Paul Richardson and colleagues have a paper in Early View in the Journal titled “Fine-scale spatial heterogeneity and incoming seed diversity additively determine plant establishment“. Read it here.
The authors have provided a very thorough description of their study with many beautiful pictures of their study sites. Enjoy.
Plant establishment has important consequences for populations, communities, and goods and services provided by ecosystems. It appears to be regulated by multiple interacting factors, including the fine-scale spatial variability of the environment and the variability of ecological traits expressed by arriving individuals. Furthermore, interactions between biodiversity and heterogeneity may be critical, if neighbour differences are more strongly expressed in patchier environments. Trying to figure out the nature and importance of each factor can be overwhelming, and the control required usually confines empirical work to the greenhouse. However, managers attempting to restore or create new ecosystems after major land use changes need to know what manipulations of species pools and environmental conditions will maximize plant establishment under harsh and variable “real world” conditions. We tackled this problem by conducting a field experiment in an environment that is on the one hand typical of degraded ecosystems requiring restoration, but on the other hand uniquely suited for investigating interrelationships among diversity, heterogeneity, and establishment: dry limestone quarry floors.
Abandoned limestone quarries represent a common environmental problem in the sense that the extremity of environmental change generally prevents pre-disturbance ecosystems from ever fully returning. However, dry quarry floors also present exciting opportunities for extending the habitat of diverse and stress-tolerant native herb communities typically confined to naturally-occurring limestone pavements (“alvars”). These communities provide important vegetation cover despite the severe environment, though cover can range from low to high along environmental gradients primarily related to the accumulation of soil components within the cracks, crevices and depressions that sporadically punctuate the otherwise barren bedrock. At patch scales < 0.2 m2 in area, plant communities may contain from 1 to nearly 30 vascular species, while ground conditions can vary from homogeneous surface cover by any one “microhabitat types” (bedrock, gravel, till, soil, litter, etc.) to mosaics incorporating all types within a single patch. In limestone quarries undergoing restoration to alvar habitat, manipulating which seed assemblages are sown to which patches is a relatively easy means to test whether establishment is more strongly regulated by seed diversity or microhabitat heterogeneity, and the degree to which these factors interactively determine plant establishment.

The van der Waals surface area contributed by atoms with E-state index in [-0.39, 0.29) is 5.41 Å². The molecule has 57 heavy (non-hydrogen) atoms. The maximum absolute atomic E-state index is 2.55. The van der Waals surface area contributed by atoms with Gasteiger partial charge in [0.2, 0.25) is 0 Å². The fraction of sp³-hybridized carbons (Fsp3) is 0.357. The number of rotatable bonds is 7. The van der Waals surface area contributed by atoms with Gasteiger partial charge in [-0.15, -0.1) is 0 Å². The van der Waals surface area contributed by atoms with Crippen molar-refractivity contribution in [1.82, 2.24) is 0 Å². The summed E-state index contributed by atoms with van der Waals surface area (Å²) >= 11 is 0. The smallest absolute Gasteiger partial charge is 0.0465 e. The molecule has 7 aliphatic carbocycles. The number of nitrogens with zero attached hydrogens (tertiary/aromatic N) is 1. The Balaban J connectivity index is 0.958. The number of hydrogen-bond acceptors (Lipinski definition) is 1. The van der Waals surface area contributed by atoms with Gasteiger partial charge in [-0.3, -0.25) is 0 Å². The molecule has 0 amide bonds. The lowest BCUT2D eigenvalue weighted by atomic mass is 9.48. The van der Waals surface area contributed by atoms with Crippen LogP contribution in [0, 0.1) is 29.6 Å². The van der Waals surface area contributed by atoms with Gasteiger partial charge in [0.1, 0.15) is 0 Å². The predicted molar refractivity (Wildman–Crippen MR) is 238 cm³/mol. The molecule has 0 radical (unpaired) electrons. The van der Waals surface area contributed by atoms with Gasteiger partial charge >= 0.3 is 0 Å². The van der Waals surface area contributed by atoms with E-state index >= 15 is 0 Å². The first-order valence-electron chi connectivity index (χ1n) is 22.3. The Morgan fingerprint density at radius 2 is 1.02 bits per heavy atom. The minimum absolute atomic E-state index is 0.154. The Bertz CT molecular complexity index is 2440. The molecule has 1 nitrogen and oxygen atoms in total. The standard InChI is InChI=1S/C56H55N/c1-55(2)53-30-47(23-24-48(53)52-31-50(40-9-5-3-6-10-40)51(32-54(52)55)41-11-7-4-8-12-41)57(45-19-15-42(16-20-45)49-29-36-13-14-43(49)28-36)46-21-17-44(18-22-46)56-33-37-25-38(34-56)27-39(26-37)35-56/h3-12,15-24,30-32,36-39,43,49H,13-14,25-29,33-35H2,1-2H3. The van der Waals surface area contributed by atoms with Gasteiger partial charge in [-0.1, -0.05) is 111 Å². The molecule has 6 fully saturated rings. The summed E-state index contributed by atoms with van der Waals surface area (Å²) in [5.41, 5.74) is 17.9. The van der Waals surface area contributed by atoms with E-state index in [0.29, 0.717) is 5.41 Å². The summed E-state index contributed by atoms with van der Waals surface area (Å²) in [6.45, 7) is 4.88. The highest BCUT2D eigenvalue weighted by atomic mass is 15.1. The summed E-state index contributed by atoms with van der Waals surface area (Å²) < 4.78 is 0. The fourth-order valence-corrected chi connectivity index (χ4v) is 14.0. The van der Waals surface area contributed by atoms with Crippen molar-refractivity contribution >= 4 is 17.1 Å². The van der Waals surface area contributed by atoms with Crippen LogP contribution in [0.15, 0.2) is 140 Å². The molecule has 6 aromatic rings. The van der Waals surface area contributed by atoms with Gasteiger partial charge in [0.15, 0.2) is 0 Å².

We added a constant number of seeds to numerous small patches of quarry floor while varying the number and identities of species sown. One fifth of the patches received the entire pool of 12 species. One fifth received six of these species, and one fifth received the other six. One of the 6-speceis groups was further partitioned into two 3-species assemblages, each of which was applied to one fifth of the patches. We effectively crossed seed diversity with environmental gradients encompassing both average patch conditions and within-patch variability by replicating these compositions 40 times across a wide but natural range of environmental conditions. After following seedling establishment and growth over two years, we analyzed how the number of established plants depended on seed composition, average microhabitat conditions, microhabitat heterogeneity, and interactions. We tested for seed diversity effects by contrasting sets of composition treatments that differed in species number but not overall identity. We also used this approach to test whether environmental variables influenced plant establishment differently given high vs. low diversity of incoming seeds.
Limestone herb communities established with greater density when sown with more species, and when sown to more heterogeneous microhabitats. In contrast with some theoretical predictions, these effects were independent: heterogeneity was equally as helpful at patches receiving 6 species as at those receiving 12, and optimum establishment occurred where both types of variability were greatest. These factors explained establishment even when average conditions were accounted for. Interestingly, the benefit of doubling seed diversity was less than that of exploiting maximally heterogeneous patches. Although heterogeneity’s impact was independent of seed diversity, the mechanism may nevertheless be closely tied to another aspect of diversity – established diversity. We found that environmental conditions sorted incoming species, with certain species favouring certain microhabitat types such that patches containing multiple microhabitat types supported establishment of multiple species. This process likely played out early on but had longer-term effects due to better stress-dampening where more species established initially. Fine-scale heterogeneity within high-stress ecosystems thus seems to provide important opportunities at the establishment stage for species differences to become expressed, eventually enhancing plant density by supporting assemblages prone to facilitative interactions.